# Initialising pointers

• 05-22-2005
patch1024
Initialising pointers
Hi, My question is this:

The code

int a=0;
printf("%p", &a);

shows on the screen the memory address of variable a, so why can't I assign this value to another variable -

int a=0;
int x=0;
x=&a;

If &a gives a raw number as it does in the printf command, why can't x take the value of this number? The code works if I use *x=0, but I can't see why it needs that.

Thanks for any help.
• 05-22-2005
Salem
> The code works if I use *x=0, but I can't see why it needs that.
When you have a pointer, there are two things you may be interested in changing (the pointer, or what it points to).

So with say
x = 0;
There is no immediate way for the compiler to figure out which you might mean.

So we have two slightly different ways of saying things, to reflect what it is we're trying to do
x = 0; /* modify the pointer */
*x = 0; /* modify what the pointer points to */
• 05-22-2005
Bella_Rosa
pointers
ok when saying int x = &a is like saying let the integer point to the pointer of an integer so it's not of the same type but when you say int * x . you are saying that x is a pointer to an integer so when saying *x = &a is like saying let the pointer x point to the integer a . hope that makes it clearer for you .
Form what I've "learned" & and * are the same thing :p they are both used for pointers -> is also equivelent to *(&) ( I think )
• 05-22-2005
quzah
Quote:

Originally Posted by Bella_Rosa
so when saying *x = &a is like saying let the pointer x point to the integer a

Except you'd be wrong in the assignment.

Code:

```int *x; int a; x = &a; /* assign the address of a to the pointer x */ *x = &a; /* dereference x, giving you a, and assign it the address of a */```
Clearly the second one is incorrect.

Quzah.
• 05-22-2005
Mezzano
Quote:

Originally Posted by quzah
Code:

```int *x; int a; x = &a; /* assign the address of a to the pointer x */ *x = &a; /* dereference x, giving you a, and assign it the address of a */```
Clearly the second one is incorrect.

The second one is lacking a cast but it is certainly not incorrect. What is incorrect about setting a variable to hold its own address? I mean, is it useful? Who knows ;) But it is not "wrong". To say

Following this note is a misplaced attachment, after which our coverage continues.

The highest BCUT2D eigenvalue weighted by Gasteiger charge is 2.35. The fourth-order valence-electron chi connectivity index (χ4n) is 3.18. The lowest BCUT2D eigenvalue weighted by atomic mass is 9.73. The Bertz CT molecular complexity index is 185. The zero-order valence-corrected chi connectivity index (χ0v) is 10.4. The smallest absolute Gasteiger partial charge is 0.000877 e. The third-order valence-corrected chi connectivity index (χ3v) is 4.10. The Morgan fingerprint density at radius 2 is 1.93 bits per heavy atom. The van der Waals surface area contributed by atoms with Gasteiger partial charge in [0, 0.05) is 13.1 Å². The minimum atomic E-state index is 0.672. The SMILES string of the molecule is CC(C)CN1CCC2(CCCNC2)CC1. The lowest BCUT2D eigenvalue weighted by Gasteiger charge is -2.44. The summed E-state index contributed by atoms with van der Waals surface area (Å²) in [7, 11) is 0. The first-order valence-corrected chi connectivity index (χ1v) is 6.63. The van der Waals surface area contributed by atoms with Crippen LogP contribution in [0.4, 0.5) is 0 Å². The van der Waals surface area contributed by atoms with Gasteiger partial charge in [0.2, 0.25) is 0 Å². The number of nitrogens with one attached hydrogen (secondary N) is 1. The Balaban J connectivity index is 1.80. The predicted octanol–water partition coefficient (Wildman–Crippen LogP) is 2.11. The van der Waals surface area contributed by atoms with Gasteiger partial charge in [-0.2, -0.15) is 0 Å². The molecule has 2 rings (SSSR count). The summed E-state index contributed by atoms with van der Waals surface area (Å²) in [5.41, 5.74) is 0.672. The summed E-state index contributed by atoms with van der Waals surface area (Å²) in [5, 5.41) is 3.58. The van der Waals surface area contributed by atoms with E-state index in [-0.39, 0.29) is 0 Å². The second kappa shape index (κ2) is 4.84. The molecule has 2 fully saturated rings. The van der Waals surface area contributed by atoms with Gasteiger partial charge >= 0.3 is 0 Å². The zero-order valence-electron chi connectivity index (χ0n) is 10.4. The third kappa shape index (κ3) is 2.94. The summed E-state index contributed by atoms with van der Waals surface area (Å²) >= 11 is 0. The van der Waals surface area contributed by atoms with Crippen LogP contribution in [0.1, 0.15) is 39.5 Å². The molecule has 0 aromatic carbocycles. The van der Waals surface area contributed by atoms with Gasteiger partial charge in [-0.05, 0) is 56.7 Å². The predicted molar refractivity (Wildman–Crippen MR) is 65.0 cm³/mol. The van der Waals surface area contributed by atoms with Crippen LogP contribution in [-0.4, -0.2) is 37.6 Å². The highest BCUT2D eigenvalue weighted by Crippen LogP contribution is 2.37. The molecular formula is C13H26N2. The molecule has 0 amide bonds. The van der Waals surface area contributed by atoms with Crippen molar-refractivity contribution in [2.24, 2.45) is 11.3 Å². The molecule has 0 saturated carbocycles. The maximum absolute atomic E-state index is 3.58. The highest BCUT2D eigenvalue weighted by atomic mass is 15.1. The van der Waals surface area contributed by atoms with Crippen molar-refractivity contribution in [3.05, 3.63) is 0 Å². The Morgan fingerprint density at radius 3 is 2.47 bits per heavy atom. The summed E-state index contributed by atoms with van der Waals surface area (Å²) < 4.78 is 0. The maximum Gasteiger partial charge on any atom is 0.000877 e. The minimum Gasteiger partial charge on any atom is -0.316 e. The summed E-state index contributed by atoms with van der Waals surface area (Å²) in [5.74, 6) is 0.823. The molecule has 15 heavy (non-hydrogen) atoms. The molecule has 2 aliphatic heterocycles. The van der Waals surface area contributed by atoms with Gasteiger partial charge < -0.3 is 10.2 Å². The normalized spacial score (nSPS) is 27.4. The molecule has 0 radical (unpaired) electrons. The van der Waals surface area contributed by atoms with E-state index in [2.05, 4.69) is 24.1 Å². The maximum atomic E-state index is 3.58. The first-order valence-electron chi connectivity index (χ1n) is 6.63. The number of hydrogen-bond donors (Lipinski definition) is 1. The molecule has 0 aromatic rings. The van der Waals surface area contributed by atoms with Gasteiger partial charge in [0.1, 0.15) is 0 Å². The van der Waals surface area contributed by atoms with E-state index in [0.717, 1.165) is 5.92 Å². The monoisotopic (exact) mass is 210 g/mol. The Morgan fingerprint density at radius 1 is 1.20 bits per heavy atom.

*x = (int)&a;

simply means to store the address of a (as an int) into whatever x is pointing at, in the above example it is pointing at a, thus the end result would be to store the address of a as an integer in a.

Mezzano
• 05-22-2005
Salem
> The second one is lacking a cast but it is certainly not incorrect
If you want to ride rough-shod all over the type system then go ahead, but you'll get no help from the compiler (or anyone else) if you've used so many casts as to make any kind of diagnostics ineffective.

> What is incorrect about setting a variable to hold its own address?
The fact that you can never achieve it without a cast perhaps?
There's nothing in the standard which states that T and T* should ever have the same size, bit representation or anything else.

You can do it via a struct if you want
Code:

```    struct footag {         struct footag *self;     } bar;     bar.self = &bar;```
> I mean, is it useful?
Well I've never found a use for such a thing.

> But it is not "wrong"
By that, you mean so long as it works on your current compiler, then it's just fine and dandy I suppose.
Surely you should know by now that the "works for me" defence is no argument on this board, just like other brainless ideas like "void main", "fflush(stdin)" and other atrocities.
• 05-22-2005
Mezzano
Quote:

Originally Posted by Salem
> The second one is lacking a cast but it is certainly not incorrect
If you want to ride rough-shod all over the type system then go ahead, but you'll get no help from the compiler (or anyone else) if you've used so many casts as to make any kind of diagnostics ineffective.

Why even have the ability to cast at all then, lets just take it out it is obviously useless.

Quote:

Originally Posted by Salem
> But it is not "wrong"
By that, you mean so long as it works on your current compiler, then it's just fine and dandy I suppose.
Surely you should know by now that the "works for me" defence is no argument on this board, just like other brainless ideas like "void main", "fflush(stdin)" and other atrocities.

No it was more, it works on every compiler I have ever used. Of course if you want to assume the OP was planning on running this on some bizarre system which didn't have pointers being the natural word size of the machine, like ints generally are, then you are right. There is a difference between strict adherence to the standard and reasonable adherence. You are correct if you are in the camp of "I never write a single line of code that doesn't adhere 100% to the ISO C standard", you are also probably not writing any interesting code, even threading isn't covered in the standard so lets not talk about it either, I mean who would ever want to do that.

Mezzano
• 05-22-2005
quzah
Ok wise guy. Let's examine the "it's ok to assign the value of an address to a variable" theory:
Code:

```char *p, c; p = &c; *p = &c;```